Protesters rally against the SB1070 immigration bill in Arizona in 2010. (AP Photo/Ross D. Franklin.)
In February, I wrote the first part in a promised series about why today’s political conventional wisdom—that, as Jonathan Chait put it “conservative America will soon come to be dominated, in a semi-permanent fashion, by an ascendant Democratic coalition hostile to its outlook and interests”—may be premature. I cleared the decks by pointing to all those other moments—in 1964, 1972, 1974 (and, I didn’t note, 1992)—when equally confident prognostications of permanent Democratic majorities came a cropper. This time, I take on the most conspicuous this-time-it’s-going-to-be different argument: that the white vote in presidential elections has gone from almost 90 percent in 1980 to about 70 percent in 2012; that there are 24 million Hispanics currently eligible to vote and there will be 40 million by 2030; and that only 27 percent of Hispanic voters chose Mitt Romney for president (chart here)—and so, abracadabra, Democrats Über Alles!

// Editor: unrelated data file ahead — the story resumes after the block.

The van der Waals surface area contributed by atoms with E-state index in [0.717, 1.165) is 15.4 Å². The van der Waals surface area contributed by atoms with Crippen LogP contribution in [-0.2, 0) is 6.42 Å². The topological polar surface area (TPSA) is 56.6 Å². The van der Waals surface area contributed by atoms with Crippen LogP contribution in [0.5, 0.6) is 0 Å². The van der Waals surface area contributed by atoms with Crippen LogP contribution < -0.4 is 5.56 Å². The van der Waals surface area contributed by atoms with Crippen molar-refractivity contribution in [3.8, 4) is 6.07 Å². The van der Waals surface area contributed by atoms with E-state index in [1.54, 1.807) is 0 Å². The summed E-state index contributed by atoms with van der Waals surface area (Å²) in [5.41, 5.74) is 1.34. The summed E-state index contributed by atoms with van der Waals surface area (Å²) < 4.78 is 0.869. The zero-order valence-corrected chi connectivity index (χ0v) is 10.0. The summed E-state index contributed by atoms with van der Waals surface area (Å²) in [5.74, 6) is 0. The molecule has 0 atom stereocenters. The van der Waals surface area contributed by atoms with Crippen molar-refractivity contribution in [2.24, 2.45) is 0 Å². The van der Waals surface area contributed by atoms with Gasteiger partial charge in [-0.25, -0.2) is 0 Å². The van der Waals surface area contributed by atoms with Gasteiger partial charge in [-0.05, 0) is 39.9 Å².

Now, it might hard for us to wrap our minds around a different way of seeing things in these days of Joe Arpaeio and Jan Brewer—and Susana Martinez, the Latina governor of New Mexico who promises to repeal her state’s law allowing undocumented immigrants to get driver’s licenses even though her own grandparents were undocumented immigrants. But, taking the long view—and isn’t that the whole point of this exercise?—it has to be acknowledged: party identities aren’t passed on through the genes. Blocs of “natural Democrats” have become natural Republicans before. Indeed, in at least one instance, it happened with shocking rapidity. As I noted last time, in the 1960s, droves of white Democrat ethnics—Italians, Eastern Europeans, the Irish—started voting Republican in a backlash against the Democrats’ continued embrace of civil rights in the wake of a failed open housing bill and the urban riots. Only an eye-blink earlier, they had been considered the soul of the New Deal coalition.